Researchers Find Genes That May Be Able To Predict Alcoholism Risk
Alcoholism affects countless families across the country but many agree a large amount of the damage from alcoholism could be avoided with education and preventing those who are at risk for alcohol addiction from ever getting started drinking. The problem is we currently have very limited means of predicting who is most likely to struggle with an alcoholism disorder, but researchers believe a panel of genes could change that completely.
A panel of 11 genes, or what is essentially a panel of 66 different variants of those genes, look to be useful in identifying people who are at increased risk for developing alcoholism. Additionally, these genes are also implicated with cocaine addiction, anxiety disorder, bipolar disorder, and schizophrenia, according to findings reported by Alexander Niculescu III, M.D., Ph.D., associate professor of psychiatry at Indiana University, May 20 in Translational Psychiatry.
The researchers used data from a genomewide study of alcoholism and other data from previous alcoholism gene research to identify 134 candidate alcoholism genes. The team then compared these genes with others implicated in alcoholism in an animal model of the disease to narrow the candidate genes down to 11 genes, and specifically down to the particular 66 variants.
The team then evaluated whether the 11 genes and variants could distinguish subjects with known alcohol dependence from controls in a German and a U.S. study population. The German study involved 1,601 participants and the U.S. involved 4,029.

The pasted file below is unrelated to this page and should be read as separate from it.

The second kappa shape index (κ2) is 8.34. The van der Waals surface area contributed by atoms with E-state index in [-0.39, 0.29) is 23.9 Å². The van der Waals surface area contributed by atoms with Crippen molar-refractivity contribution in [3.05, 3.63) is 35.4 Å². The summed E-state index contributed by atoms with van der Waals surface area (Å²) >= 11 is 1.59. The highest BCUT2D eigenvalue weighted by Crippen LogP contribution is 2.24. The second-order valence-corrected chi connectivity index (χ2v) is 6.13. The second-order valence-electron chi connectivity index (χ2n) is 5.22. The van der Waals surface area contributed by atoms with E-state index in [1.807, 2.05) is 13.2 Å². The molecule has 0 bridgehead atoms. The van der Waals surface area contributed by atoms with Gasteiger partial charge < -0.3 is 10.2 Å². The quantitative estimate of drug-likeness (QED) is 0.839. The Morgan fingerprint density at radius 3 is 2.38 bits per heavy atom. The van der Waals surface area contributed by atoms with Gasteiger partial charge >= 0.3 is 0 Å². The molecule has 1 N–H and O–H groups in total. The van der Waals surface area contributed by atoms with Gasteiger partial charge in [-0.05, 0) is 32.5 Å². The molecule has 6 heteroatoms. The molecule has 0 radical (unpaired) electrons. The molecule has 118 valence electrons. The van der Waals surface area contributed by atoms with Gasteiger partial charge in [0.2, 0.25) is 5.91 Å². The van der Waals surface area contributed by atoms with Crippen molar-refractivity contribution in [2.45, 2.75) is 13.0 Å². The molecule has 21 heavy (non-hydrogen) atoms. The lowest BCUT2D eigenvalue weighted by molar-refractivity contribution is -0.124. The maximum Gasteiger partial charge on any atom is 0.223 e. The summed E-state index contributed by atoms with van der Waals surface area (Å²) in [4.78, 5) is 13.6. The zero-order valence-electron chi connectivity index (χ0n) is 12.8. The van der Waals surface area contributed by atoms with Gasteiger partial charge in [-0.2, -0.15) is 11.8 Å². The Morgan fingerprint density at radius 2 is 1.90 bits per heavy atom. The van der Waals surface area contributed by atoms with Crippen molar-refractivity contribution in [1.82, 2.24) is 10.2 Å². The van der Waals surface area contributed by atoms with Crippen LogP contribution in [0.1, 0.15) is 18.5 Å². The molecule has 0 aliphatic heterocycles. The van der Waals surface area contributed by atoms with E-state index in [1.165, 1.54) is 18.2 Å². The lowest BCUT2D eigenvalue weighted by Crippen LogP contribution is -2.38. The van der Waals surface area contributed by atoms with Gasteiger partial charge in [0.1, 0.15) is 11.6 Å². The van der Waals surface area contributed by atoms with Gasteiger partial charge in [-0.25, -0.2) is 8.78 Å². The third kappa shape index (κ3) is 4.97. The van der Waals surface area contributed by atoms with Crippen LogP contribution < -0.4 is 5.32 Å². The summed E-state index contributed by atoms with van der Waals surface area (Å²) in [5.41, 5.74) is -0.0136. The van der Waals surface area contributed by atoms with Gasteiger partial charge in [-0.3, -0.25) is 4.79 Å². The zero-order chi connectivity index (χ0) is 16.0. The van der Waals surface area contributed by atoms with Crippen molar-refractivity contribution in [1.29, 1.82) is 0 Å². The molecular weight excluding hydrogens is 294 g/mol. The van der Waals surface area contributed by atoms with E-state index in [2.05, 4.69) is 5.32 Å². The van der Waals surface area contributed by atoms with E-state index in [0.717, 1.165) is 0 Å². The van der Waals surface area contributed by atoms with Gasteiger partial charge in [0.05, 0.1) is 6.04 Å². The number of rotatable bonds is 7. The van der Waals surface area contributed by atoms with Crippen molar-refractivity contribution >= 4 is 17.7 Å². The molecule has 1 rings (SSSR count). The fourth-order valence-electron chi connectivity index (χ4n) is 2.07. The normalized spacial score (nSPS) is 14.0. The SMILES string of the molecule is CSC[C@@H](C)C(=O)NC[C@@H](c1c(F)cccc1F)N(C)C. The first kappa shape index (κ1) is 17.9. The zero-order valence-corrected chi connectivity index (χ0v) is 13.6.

The findings show the panel of genes were significantly able to distinguish which subjects would experience alcohol dependence from controls in both groups. The researchers also saw, in another U.S. cohort study of 1,861 individuals, that the gene panel could significantly distinguish individuals with known alcohol abuse – a less severe form of alcoholism compared to alcohol dependence – from controls.
“Since alcoholism is a disease that does not exist if the exogenous agent [alcohol] is not consumed, the use of genetic information to inform lifestyle choices could be quite powerful,” they said in their report.
“The higher the genetic-risk prediction score, the higher the risk for alcoholism,” Niculescu explained in an interview with Psychiatric News. “Based on data from our American cohort of alcohol-dependent subjects and normal controls, the test was predictive at an individual level in 7 out of 10 people above a score of 48 (which was the average of alcohol-dependent subjects), and in 3 out of 4 people above a score of 60.”